The next three lessons are a little more advanced.
For, since, because
People get confused by these three words, but they are not that confusing. They introduce both premises and conclusions. We’ll see how they operate.
Sometimes arguments get a little complicated and there is more than one conclusion. But only one of them is the main conclusion and the rest are just sub-conclusions, otherwise known as major premises. We’ll see some examples of these.
Context v. argument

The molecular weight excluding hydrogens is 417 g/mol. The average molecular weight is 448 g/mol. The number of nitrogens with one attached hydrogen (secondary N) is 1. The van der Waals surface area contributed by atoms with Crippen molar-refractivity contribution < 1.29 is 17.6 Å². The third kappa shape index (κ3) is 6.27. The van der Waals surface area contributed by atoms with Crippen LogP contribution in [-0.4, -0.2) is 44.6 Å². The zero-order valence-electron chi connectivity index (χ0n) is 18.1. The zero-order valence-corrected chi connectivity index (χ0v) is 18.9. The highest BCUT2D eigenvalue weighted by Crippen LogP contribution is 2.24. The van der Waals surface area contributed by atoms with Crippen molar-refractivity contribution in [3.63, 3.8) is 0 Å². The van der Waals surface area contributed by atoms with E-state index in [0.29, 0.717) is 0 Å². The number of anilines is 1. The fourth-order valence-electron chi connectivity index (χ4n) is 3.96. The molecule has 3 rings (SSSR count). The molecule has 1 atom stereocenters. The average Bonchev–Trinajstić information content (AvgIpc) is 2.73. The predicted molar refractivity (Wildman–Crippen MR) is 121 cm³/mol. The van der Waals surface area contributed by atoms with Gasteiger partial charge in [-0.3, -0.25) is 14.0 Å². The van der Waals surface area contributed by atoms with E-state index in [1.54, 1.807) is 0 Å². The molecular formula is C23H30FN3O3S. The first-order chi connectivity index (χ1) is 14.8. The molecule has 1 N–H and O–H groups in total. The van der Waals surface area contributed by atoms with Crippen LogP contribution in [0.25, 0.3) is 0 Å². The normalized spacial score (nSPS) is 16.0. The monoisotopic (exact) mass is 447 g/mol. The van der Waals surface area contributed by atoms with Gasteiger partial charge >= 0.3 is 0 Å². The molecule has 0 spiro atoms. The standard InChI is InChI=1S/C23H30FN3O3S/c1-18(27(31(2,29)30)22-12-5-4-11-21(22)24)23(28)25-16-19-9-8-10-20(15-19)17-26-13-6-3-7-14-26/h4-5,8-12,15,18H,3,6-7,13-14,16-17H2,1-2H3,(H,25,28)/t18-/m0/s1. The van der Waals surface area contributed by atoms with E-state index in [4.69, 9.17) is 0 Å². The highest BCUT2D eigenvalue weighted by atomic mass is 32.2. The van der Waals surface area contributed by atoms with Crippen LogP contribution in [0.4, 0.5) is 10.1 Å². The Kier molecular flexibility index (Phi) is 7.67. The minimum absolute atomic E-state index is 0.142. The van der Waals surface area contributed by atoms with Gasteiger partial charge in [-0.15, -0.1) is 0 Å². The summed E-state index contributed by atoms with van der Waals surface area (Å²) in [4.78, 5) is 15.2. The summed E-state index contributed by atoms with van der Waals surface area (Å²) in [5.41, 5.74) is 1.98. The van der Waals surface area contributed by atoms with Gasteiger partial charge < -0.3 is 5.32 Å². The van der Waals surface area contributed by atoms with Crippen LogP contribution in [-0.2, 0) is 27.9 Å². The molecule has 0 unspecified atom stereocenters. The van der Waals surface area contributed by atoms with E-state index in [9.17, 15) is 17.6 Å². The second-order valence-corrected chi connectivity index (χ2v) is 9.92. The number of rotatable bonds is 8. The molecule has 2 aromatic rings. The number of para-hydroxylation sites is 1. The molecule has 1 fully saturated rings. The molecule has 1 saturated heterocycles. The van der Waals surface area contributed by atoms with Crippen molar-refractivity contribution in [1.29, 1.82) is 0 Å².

It’s always helpful to figure out what the context or background information is versus what the author’s argument is. Sometimes context is just background information. Sometimes context is actually some other person’s argument. If it is someone else’s argument, you also have to figure out what the premises and conclusions are in the other person’s argument.
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